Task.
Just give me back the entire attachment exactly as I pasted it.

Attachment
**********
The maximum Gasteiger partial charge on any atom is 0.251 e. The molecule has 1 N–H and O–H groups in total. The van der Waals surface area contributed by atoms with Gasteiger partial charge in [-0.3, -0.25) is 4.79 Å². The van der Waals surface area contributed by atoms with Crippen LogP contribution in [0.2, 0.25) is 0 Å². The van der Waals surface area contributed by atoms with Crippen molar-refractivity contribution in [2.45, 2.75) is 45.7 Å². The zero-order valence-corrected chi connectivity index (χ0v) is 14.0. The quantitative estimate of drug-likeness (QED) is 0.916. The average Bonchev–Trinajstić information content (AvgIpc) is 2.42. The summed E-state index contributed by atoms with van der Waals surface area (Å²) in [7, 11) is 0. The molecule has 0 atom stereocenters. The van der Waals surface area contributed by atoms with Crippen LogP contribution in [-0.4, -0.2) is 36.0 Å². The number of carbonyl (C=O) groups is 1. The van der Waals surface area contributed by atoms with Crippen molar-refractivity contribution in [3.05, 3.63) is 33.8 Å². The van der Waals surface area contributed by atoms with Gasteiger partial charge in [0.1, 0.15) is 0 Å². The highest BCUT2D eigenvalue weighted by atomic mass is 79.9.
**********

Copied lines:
The maximum Gasteiger partial charge on any atom is 0.251 e. The molecule has 1 N–H and O–H groups in total. The van der Waals surface area contributed by atoms with Gasteiger partial charge in [-0.3, -0.25) is 4.79 Å². The van der Waals surface area contributed by atoms with Crippen LogP contribution in [0.2, 0.25) is 0 Å². The van der Waals surface area contributed by atoms with Crippen molar-refractivity contribution in [2.45, 2.75) is 45.7 Å². The zero-order valence-corrected chi connectivity index (χ0v) is 14.0. The quantitative estimate of drug-likeness (QED) is 0.916. The average Bonchev–Trinajstić information content (AvgIpc) is 2.42. The summed E-state index contributed by atoms with van der Waals surface area (Å²) in [7, 11) is 0. The molecule has 0 atom stereocenters. The van der Waals surface area contributed by atoms with Crippen LogP contribution in [-0.4, -0.2) is 36.0 Å². The number of carbonyl (C=O) groups is 1. The van der Waals surface area contributed by atoms with Crippen molar-refractivity contribution in [3.05, 3.63) is 33.8 Å². The van der Waals surface area contributed by atoms with Gasteiger partial charge in [0.1, 0.15) is 0 Å². The highest BCUT2D eigenvalue weighted by atomic mass is 79.9.